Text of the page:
Volume 21, Number 22 | The Newspaper of Lower Manhattan | Oct. 10 - 16, 2008
While construction continues to develop the W.T.C. the Port authority is considering closing Vesey St. in a month and moving the Liberty St. entraceway into Battery Park City a block to the south.
W.T.C. office to tackle neighbors’ concerns
By Julie Shapiro
The Port Authority has a new plan to rebuild ground zero and a new office to coordinate it — but the community’s quality of life concerns remain the same.
The new plan came from Chris Ward, the Port’s executive director, whom Gov. David Paterson appointed last spring. Ward has appeared twice before Community Board 1, a show of openness that drew the community’s support even as Ward was unable to solve many of their construction-related problems. Led by Quentin Brathwaite, the new office is the Office of Program Logistics, which Ward created to combine construction coordination with community outreach.
But the Port’s focus on the community doesn’t mean the community will always win.
“There may be times when the needs of the site exceed the capacity to address community concerns,” Ward told City Councilmember Alan Gerson during a hearing Monday.
Ward’s comments came several days after he released a report on the W.T.C. site that shows $1.5 billion in cost overruns and puts several major projects behind schedule. Ward presented the report to C.B. 1 Monday night and addressed the community’s quality of life concerns, including disruptive construction noise, the likely closure of a block of Vesey St. and service outages on the No. 1 subway and PATH trains.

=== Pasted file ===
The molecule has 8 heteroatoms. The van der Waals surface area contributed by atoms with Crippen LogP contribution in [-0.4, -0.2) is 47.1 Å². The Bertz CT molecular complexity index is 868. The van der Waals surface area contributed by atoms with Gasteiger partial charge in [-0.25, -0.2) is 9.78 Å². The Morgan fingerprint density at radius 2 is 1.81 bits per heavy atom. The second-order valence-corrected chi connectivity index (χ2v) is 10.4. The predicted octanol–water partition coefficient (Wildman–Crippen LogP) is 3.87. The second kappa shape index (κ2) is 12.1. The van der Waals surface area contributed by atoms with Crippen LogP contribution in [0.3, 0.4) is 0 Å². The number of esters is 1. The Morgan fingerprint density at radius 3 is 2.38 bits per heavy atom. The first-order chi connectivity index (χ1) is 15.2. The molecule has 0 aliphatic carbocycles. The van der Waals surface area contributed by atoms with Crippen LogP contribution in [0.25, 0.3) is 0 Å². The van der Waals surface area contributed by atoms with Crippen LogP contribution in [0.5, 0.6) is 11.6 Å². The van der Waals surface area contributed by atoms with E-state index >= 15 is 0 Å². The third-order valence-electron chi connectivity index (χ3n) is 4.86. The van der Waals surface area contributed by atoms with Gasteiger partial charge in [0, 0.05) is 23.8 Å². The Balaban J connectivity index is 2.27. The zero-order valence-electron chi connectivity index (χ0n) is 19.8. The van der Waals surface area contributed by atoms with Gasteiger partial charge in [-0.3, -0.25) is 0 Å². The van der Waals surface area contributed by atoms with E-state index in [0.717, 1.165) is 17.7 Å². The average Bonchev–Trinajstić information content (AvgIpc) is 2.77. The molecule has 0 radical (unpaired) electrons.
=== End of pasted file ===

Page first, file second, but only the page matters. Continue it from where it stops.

Several residents complained that the noise from the site starts with truck backup alarms beeping before 6 a.m. and ends with jackhammering past 11 at night.
“It’s killing us. It’s killing us,” said Pat Moore, who lives across from the site at 125 Cedar St. “You just can’t get any sleep.”
Bill Love, a C.B. 1 member who lives in Gateway Plaza, reminded the Port of its previous agreement to try to restrict work between 11 p.m. and 7 a.m.
“I can’t state unequivocally…that we can restrict all construction at all times within those hours,” Ward told C.B. 1’s W.T.C. Redevelopment Committee.
Ward added that he would look into moving noisy work into the daytime rather than early in the morning and late at night, but he said he could make no promises.
“The schedule needs to be the efficient schedule,” Ward said.
That may not be precisely what the community wants to hear, but “at least it’s more realistic,” said Julie Menin, chairperson of C.B. 1, after the meeting. “Before what we got were a lot of different platitudes about what was happening, which turned out not to be the case. By leveling with the community, [at least] people can plan…. Of course it’s frustrating to not get exactly what the community needs, but at least we’re getting more responsiveness than before.”
At the C.B. 1 meeting, Glenn Guzi, a program manager for the Port Authority, added that the Port has set aside several million dollars for soundproof windows in buildings facing the site. However, it is up to the individual building owners to install the windows, and Samson Management, the owner of Moore’s building, has not installed the windows.
“It is time for the government to step up and speak to those management offices and insist,” Ward said.
Because of the pervasive noise and other inconveniences Moore has faced, she and several other residents were angry to hear about the subway outages announced last week. The 1 train will terminate at Chambers St. for six weeks in the summer of 2010 and possibly some of 2009, and the PATH trains will shut down on 40 out of 52 weekends starting next summer. Moore was particularly offended by the way Gov. Paterson described the impact of the outages on Lower Manhattan residents and commuters.